Dance First review – Samuel Beckett’s life given the high gloss Hollywood treatment

Director James Marsh has boldly, maybe even sacrilegiously, given us a Hollywoodised biopic of Samuel Beckett. It starts with Beckett surreally escaping the Nobel ceremony to talk in private with a doppelganger confessor – a breezier, more worldly self in a rollneck sweater and jacket – and glumly wondering to whom in his life he should penitentially give the prize money, a guilt list which ushers in the flashbacks.

It is not difficult to imagine the thoughts of the man himself regarding this film. Despite some exaggerated acting, the story is well portrayed and captures the essence of Beckett’s paradoxical existence – a fictional world of stagnation and a real life filled with bravery in the French resistance and passionate affairs. Gabriel Byrne delivers a contemplative and subtle performance as Beckett, while Fionn O’Shea plays the role of the younger man with arrogance and idealism. Sandrine Bonnaire takes on the role of Beckett’s wife, Suzanne, who he betrayed with translator and critic Barbara Bray, portrayed by Maxine Peake.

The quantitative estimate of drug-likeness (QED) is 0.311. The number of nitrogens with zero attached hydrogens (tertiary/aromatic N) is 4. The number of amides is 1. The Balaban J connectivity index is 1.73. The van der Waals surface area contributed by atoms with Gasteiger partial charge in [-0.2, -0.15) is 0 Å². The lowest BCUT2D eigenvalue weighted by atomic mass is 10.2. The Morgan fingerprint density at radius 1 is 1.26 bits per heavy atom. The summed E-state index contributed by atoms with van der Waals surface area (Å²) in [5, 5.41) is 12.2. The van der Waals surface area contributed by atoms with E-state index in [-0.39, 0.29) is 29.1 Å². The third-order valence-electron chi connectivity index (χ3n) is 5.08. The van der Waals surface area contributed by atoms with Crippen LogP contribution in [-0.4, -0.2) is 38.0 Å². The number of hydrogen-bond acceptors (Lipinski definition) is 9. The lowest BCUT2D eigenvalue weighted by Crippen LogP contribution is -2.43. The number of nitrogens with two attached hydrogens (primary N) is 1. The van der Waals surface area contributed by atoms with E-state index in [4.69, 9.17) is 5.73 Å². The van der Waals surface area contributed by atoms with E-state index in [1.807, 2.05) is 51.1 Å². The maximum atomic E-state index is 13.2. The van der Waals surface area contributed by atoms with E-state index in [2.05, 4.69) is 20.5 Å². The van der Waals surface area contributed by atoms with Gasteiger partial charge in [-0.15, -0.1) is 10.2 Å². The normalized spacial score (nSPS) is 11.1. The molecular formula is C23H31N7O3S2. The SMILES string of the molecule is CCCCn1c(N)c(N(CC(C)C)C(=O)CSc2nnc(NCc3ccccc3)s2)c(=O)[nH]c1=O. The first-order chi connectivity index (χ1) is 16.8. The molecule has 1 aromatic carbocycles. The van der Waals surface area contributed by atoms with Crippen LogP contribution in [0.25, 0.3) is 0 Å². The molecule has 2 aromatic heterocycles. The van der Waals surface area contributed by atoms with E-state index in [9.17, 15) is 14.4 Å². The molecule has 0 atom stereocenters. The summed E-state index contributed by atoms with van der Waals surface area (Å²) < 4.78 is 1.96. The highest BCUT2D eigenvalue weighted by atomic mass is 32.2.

Aiden Gillen steals the scene with his entertaining portrayal of James Joyce in Tom Stoppard’s Travesties (has Mr. Gillen appeared in this play yet?). With a glimmer in his eye and a slightly sinister demeanor, Gillen depicts how predatory Joyce was towards Beckett, his young assistant and translator in prewar Paris. He had a manipulative plan to arrange a marriage between Beckett and his troubled daughter Lucia (played by Gráinne Good) in order to rid himself of her. When Beckett failed to follow through, Joyce did not forgive him, and it’s possible that Beckett’s minimalist style was a response to the overwhelming presence of Joyce.

Robert Aramayo plays Beckett’s Jewish friend Alfy Péron, who though he survived the camps died soon after the liberation – another occasion for futile, guilt-filled brooding. Screenwriter Neil Forsyth avoids the “fail better” cliche and gives us instead a fragment of Godot in the title. The resulting film is watchable and persuasive, with a spoonful of sugar in the melancholy final image.


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